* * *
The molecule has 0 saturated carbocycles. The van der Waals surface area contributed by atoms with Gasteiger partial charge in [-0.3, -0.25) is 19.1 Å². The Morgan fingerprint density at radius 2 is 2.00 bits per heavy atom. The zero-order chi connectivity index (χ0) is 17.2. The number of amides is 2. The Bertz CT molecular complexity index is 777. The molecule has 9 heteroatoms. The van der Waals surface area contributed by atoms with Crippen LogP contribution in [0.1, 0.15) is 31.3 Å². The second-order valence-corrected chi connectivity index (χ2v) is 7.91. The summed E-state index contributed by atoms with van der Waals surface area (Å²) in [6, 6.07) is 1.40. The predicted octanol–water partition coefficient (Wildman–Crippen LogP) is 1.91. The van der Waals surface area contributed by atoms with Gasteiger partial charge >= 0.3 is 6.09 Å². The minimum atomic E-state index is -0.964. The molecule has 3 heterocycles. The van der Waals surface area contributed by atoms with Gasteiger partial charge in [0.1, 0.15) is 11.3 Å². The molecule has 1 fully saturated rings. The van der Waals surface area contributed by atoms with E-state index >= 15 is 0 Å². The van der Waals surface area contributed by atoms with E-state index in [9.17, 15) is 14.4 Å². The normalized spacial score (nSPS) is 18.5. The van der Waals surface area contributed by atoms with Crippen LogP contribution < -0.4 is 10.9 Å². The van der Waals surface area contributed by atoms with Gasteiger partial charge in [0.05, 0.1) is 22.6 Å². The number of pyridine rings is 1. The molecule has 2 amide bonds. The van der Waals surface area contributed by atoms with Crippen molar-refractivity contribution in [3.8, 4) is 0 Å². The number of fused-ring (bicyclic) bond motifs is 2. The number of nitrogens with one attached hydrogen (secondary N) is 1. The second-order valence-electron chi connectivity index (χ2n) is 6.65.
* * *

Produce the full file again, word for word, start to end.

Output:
The molecule has 0 saturated carbocycles. The van der Waals surface area contributed by atoms with Gasteiger partial charge in [-0.3, -0.25) is 19.1 Å². The Morgan fingerprint density at radius 2 is 2.00 bits per heavy atom. The zero-order chi connectivity index (χ0) is 17.2. The number of amides is 2. The Bertz CT molecular complexity index is 777. The molecule has 9 heteroatoms. The van der Waals surface area contributed by atoms with Crippen LogP contribution in [0.1, 0.15) is 31.3 Å². The second-order valence-corrected chi connectivity index (χ2v) is 7.91. The summed E-state index contributed by atoms with van der Waals surface area (Å²) in [6, 6.07) is 1.40. The predicted octanol–water partition coefficient (Wildman–Crippen LogP) is 1.91. The van der Waals surface area contributed by atoms with Gasteiger partial charge >= 0.3 is 6.09 Å². The minimum atomic E-state index is -0.964. The molecule has 3 heterocycles. The van der Waals surface area contributed by atoms with Gasteiger partial charge in [0.1, 0.15) is 11.3 Å². The molecule has 1 fully saturated rings. The van der Waals surface area contributed by atoms with E-state index >= 15 is 0 Å². The van der Waals surface area contributed by atoms with E-state index in [9.17, 15) is 14.4 Å². The normalized spacial score (nSPS) is 18.5. The van der Waals surface area contributed by atoms with Crippen LogP contribution < -0.4 is 10.9 Å². The van der Waals surface area contributed by atoms with Gasteiger partial charge in [0.05, 0.1) is 22.6 Å². The number of pyridine rings is 1. The molecule has 2 amide bonds. The van der Waals surface area contributed by atoms with Crippen molar-refractivity contribution in [3.8, 4) is 0 Å². The number of fused-ring (bicyclic) bond motifs is 2. The number of nitrogens with one attached hydrogen (secondary N) is 1. The second-order valence-electron chi connectivity index (χ2n) is 6.65.